<p>Moral theology, Vatican II said, should be more thoroughly nourished by Scripture, and show the nobility of the Christian vocation of the faithful and their obligation to bring forth fruit in charity for the life of the world. Alphonsus, declared patron of moral theologians by Pius XII in 1950, would rejoice in that statement.</p>
		<p>In his day, Alphonsus fought for the liberation of moral theology from the rigidity of Jansenism. His moral theology, which went through 60 editions in the century following him, concentrated on the practical and concrete problems of pastors and confessors. If a certain legalism and minimalism crept into moral theology, it should not be attributed to this model of moderation and gentleness.</p>
		<p>At the University of Naples he received, at the age of 16, a doctorate in both canon and civil law by acclamation, but he soon gave up the practice of law for apostolic activity. He was ordained a priest and concentrated his pastoral efforts on popular (parish) missions, hearing confessions, forming Christian groups. </p>
		<p>He founded the Redemptorist congregation in 1732. It was an association of priests and brothers living a common life, dedicated to the imitation of Christ, and working mainly in popular missions for peasants in rural areas. Almost as an omen of what was to come later, he found himself deserted, after a while, by all his original companions except one lay brother. But the congregation managed to survive and was formally approved 17 years later, though its troubles were not over. </p>
		<p>Alphonsus’ great pastoral reforms were in the pulpit and confessional—replacing the pompous oratory of the time with simplicity, and the rigorism of Jansenism with kindness. His great fame as a writer has somewhat eclipsed the fact that for 26 years he traveled up and down the Kingdom of Naples, preaching popular missions. </p>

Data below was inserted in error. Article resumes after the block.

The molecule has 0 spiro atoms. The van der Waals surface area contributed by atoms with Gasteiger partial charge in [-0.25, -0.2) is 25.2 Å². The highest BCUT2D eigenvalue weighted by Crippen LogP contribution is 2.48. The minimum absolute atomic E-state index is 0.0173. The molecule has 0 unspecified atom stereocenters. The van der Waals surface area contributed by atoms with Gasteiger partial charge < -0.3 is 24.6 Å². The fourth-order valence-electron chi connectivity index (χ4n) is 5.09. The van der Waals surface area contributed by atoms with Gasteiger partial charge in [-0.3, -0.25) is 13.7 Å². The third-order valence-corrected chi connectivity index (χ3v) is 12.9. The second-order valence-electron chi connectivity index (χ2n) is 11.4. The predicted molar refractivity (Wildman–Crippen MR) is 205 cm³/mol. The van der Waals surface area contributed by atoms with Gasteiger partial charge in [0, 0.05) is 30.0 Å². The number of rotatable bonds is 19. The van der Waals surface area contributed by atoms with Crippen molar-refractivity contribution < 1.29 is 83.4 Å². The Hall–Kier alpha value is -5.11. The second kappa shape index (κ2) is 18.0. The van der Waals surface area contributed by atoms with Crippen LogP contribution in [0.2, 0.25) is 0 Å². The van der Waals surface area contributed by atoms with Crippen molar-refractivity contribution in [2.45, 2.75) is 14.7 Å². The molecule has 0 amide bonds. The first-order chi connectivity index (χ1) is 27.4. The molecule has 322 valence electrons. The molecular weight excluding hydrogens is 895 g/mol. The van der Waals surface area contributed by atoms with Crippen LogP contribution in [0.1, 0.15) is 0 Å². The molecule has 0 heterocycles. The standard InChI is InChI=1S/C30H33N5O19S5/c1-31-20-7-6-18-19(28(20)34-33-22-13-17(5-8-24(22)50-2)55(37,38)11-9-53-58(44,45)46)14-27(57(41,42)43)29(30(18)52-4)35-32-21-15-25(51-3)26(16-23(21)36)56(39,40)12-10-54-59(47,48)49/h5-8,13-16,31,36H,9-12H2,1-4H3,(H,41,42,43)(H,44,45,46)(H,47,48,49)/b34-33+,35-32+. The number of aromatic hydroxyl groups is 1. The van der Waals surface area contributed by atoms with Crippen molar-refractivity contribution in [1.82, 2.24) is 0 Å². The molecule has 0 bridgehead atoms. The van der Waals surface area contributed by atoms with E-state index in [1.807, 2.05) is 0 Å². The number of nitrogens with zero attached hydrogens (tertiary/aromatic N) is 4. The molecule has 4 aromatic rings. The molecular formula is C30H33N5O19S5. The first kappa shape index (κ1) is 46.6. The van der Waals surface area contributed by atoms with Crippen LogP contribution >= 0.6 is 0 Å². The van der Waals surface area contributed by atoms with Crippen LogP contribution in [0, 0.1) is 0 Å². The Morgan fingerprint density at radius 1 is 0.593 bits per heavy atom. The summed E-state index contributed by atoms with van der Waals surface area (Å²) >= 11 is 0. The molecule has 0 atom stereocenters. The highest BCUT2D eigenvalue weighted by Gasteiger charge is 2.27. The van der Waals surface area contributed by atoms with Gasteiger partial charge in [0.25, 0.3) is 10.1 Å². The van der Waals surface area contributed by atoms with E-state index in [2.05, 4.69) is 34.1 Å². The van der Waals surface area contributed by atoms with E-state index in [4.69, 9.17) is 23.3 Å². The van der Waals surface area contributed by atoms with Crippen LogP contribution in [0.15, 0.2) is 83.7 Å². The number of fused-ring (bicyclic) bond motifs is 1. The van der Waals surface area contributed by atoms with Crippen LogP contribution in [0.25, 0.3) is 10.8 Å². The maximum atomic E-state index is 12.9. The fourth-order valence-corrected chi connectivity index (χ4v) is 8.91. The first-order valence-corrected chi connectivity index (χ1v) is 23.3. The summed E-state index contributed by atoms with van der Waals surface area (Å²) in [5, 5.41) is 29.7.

<p>He was made bishop (after trying to reject the honor) at 66 and at once instituted a thorough reform of his diocese. </p>
		<p>His greatest sorrow came toward the end of his life. The Redemptorists, precariously continuing after the suppression of the Jesuits in 1773, had difficulty in getting their Rule approved by the Kingdom of Naples. Alphonsus acceded to the condition that they possess no property in common, but a royal official, with the connivance of a high Redemptorist official, changed the Rule substantially. Alphonsus, old, crippled and with very bad sight, signed the document, unaware that he had been betrayed. The Redemptorists in the Papal States then put themselves under the pope, who withdrew those in Naples from the jurisdiction of Alphonsus. It was only after his death that the branches were united. </p>
		<p>At 71 he was afflicted with rheumatic pains which left incurable bending of his neck; until it was straightened a little, the pressure of his chin caused a raw wound on his chest. He suffered a final 18 months of “dark night” scruples, fears, temptations against every article of faith and every virtue, interspersed with intervals of light and relief, when ecstasies were frequent. </p>
		<p>Alphonsus is best known for his moral theology, but he also wrote well in the field of spiritual and dogmatic theology. His <i>Glories of Mary</i> is one of the great works on that subject, and his book <i>Visits to the Blessed Sacrament</i> went through 40 editions in his lifetime, greatly influencing the practice of this devotion in the Church.</p> American Catholic Blog Those who want to participate more fully in salvation history are comforted by the fact that Jesus wants to walk with us in our suffering and wants to break bread to give us strength on our way.